The only thing that didn’t splutter or misfire during the creation of DeeExpus Project was Andy Ditchfield’s focussed determination to deliver. After all the ups and downs and trials and tribulations involved in the difficult process of the band’s formation, he can now look back and soak up the plaudits.
Half Way Home is the debut album from the County Durham prog rock band whose very formation seemed to take on a life of its own. Guitarist and keyboard player Andy had just about given up on music, until he saw Porcupine Tree. They provided the spark of inspiration for him to begin to lay the foundations of what became the DeeExpus Project.
Andy was originally planning a solo project, but while he was busy setting up his studio he bumped into singer Tony Wright at his local pub. Andy describes the subsequent events on the band’s website as being a period of ‘frustration, passion, dedication, and sheer hard work’.
That belief has paid off, and Half Way Home represents the aforementioned passion with an album of solid, well written, and sometimes epic prog.
Andy’s self described ‘epiphany’ moment at the Porcupine Tree concert is even referred to in the track “PTtee”. A tee shirt bought at a gig sounds like a dubious subject for a song. That is, until you hear the first few lines: ‘I couldn’t take in what I saw, couldn’t believe my eyes. Stage set, effects, the mixing desk were set to blow my mind’.
Fortunately Andy woke up the next day with the inspiration still strongly implanted in his mind. The result is an album that whilst paying homage to the Porcupine Tree influence also takes on its own personality and delivers a powerful and impressive debut. Tony Wright gives the band the perfect vocal presence, whilst their ability to write some dramatic and absorbing prog shines throughout.
The fact that this is a debut album is more than just surprising. However that fact alone represents a huge achievement that highlights just what can be produced through all that aforementioned ‘passion, and sheer hard work’.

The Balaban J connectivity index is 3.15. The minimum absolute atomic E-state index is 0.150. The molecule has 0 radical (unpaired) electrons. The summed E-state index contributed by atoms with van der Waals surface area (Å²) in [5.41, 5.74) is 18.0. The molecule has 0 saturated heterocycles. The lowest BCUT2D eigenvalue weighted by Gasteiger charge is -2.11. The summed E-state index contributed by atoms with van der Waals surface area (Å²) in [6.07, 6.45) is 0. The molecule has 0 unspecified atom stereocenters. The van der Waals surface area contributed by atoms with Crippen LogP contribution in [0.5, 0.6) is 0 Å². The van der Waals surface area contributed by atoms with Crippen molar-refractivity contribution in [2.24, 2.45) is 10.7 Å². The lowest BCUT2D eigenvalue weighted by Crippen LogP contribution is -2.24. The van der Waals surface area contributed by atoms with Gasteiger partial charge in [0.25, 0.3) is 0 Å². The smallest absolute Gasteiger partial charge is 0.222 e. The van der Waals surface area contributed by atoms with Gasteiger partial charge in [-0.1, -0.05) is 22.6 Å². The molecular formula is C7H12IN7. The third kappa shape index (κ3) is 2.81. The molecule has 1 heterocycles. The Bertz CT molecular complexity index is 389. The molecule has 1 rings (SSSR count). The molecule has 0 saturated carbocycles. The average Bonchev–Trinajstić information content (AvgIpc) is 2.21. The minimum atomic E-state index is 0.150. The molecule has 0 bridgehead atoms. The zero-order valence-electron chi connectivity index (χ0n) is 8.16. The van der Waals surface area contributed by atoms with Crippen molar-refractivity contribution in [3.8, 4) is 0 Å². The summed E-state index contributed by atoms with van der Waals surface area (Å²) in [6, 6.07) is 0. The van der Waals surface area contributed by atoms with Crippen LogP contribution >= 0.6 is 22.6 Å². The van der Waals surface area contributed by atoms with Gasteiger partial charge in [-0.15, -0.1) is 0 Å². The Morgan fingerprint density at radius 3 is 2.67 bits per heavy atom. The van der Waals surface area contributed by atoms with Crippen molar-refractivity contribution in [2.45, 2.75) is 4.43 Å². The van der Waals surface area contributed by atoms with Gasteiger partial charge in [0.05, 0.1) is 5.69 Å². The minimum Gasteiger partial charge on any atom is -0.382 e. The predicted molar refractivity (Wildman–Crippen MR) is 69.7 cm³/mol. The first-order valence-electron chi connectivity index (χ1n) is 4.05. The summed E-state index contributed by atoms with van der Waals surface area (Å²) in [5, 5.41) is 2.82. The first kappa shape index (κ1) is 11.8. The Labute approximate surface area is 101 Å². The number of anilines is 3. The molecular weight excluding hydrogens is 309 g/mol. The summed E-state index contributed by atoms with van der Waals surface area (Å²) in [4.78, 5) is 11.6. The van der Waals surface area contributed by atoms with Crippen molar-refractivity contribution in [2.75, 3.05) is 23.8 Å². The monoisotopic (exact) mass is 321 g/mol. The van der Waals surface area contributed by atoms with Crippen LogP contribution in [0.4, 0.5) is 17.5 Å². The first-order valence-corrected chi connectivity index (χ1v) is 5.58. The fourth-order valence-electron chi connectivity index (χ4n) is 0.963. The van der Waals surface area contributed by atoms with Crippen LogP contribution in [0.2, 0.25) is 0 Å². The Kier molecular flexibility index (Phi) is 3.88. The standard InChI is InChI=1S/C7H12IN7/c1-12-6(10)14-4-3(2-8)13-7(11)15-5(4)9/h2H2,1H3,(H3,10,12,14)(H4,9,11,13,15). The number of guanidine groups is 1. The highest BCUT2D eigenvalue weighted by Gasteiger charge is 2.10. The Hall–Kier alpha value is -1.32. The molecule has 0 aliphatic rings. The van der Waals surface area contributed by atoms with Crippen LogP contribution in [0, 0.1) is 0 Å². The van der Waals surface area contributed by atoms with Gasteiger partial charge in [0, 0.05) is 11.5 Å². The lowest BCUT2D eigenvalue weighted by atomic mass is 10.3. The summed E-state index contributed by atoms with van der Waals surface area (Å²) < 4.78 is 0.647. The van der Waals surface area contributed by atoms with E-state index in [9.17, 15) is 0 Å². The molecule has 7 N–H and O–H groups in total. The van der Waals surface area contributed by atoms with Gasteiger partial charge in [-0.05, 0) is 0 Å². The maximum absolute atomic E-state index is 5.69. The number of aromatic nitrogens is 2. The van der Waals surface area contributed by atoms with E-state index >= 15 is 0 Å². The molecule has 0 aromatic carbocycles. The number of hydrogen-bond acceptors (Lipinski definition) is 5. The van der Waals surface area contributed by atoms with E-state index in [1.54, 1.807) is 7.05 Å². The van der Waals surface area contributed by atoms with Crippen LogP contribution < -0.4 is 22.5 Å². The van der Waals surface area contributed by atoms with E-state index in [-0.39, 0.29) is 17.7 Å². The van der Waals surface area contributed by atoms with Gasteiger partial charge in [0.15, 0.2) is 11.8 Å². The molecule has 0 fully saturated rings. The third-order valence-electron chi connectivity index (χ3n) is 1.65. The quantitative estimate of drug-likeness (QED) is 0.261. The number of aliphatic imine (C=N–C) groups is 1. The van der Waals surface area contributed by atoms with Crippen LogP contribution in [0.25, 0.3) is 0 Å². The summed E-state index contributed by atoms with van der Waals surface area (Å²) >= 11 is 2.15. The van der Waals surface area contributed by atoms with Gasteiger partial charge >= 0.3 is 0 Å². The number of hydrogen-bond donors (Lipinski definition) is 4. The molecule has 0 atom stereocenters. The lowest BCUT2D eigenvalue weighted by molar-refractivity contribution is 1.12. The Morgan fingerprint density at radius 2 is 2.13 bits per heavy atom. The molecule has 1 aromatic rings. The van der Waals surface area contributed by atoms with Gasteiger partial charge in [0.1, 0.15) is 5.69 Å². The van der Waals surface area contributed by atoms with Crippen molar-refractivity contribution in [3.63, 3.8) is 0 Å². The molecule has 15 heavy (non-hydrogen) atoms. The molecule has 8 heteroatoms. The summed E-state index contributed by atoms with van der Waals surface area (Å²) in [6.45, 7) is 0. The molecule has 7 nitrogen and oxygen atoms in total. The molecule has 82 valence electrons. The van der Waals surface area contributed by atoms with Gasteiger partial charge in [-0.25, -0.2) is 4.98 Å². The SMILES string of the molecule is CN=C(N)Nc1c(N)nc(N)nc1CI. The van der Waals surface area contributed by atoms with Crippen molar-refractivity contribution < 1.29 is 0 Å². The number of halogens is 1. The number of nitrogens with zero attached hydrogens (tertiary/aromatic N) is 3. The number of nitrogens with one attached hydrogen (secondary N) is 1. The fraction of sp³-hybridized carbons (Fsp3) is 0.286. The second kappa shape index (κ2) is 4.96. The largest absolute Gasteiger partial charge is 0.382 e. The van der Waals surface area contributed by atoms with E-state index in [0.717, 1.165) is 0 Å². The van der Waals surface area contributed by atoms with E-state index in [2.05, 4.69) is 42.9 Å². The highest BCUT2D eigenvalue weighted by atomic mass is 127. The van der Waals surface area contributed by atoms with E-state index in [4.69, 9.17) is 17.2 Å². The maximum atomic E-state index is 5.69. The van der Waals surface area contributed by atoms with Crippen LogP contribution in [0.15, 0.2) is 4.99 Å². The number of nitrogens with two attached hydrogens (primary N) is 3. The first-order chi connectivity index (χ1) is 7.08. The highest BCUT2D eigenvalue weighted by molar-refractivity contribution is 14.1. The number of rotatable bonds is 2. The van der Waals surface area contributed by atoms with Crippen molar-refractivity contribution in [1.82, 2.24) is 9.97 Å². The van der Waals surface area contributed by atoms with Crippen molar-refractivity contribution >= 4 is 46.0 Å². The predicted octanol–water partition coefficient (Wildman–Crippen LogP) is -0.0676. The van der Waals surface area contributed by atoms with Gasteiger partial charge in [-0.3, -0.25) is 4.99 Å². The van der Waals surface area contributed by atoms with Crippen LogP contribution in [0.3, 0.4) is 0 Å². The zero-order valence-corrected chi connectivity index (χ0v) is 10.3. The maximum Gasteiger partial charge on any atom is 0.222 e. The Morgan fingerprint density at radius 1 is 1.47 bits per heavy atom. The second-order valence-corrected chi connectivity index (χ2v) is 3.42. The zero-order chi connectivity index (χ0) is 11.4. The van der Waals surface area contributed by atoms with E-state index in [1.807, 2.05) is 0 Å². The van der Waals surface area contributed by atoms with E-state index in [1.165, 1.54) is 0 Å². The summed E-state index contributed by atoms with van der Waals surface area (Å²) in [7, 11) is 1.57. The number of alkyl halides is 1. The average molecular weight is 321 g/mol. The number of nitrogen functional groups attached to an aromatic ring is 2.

A key element is that Andy’s vision never becomes overblown or overstated. Instead every track is built upon the solid foundations of well-written music and contains some memorable melodic moments delivered with massive wedges of excellent musicianship.
Half Way Home opens strongly with “Greed”. That position of strength is one that they embrace and keep hold of throughout. Sure, there are peaks, but absolutely no troughs. Confidence radiates from “Pointless Child”, a track brimming with melodic rock styling and excellent production.
“PTtee”, the unashamed acknowledgment of all things Steven Wilson and PT, unfolds in a way that has you believing that DeeExpus Project is a band that has been around for a lot longer. The keyboard work and its intertwining with the guitar are exquisitely done. Like the entire album, this track is both expertly paced and finely balanced.
“One Eight” underlines the band's ability to create memorable moments seemingly at will. It’s always tempting to make comparisons, but I can resist in the knowledge that any such ‘sounds like’ observations should quickly become redundant. I have little doubt in saying that soon we will be reading reviews containing the phrase ‘sounds like the DeeExpus Project’.
The lovely piano-led “One Day” gently introduces a sprawling key-soaked “Seven Nights”. Built around a central hook, it is yet another example of the solid craftsmanship on offer. This is one that could have fallen into that overblown trap, yet it doesn’t. As the track opens out, its discipline finally draws it all back together before returning to that central hook.
As if to underline the point, the album ends with the huge, epic, yet perfectly formed title track. Clocking in at just over seventeen minutes, “Half Way Home” is an excellent piece of prog majesty set amid a tragic love story. The need for those redundant comparisons has me thinking vaguely of H-era Marillion, particularly Mark Kelly’s keyboards and Steve Rothery’s guitar, and yet there is far, far more to it than just that. This track confirms everything that has gone before on the album. It completes the picture, satisfies any desire for the epic, underlines the band's intentions, and leaves you wanting a lot more.
When Andy Ditchfield walked into that Porcupine Tree concert it was clearly meant to be. That magical inspiration provided the spark that led to this exceptional debut. I am sure that this is a band we will be hearing a lot more of, and, I hope, a lot more from.
In the meantime all I can do is press play again and lose myself once again in the DeeExpus Project.
Catch up on just why DeeExpus Project have created some waves on the UK Prog scene by visiting their official website. Look out too for a DVD called Far From Home which is due for release this summer.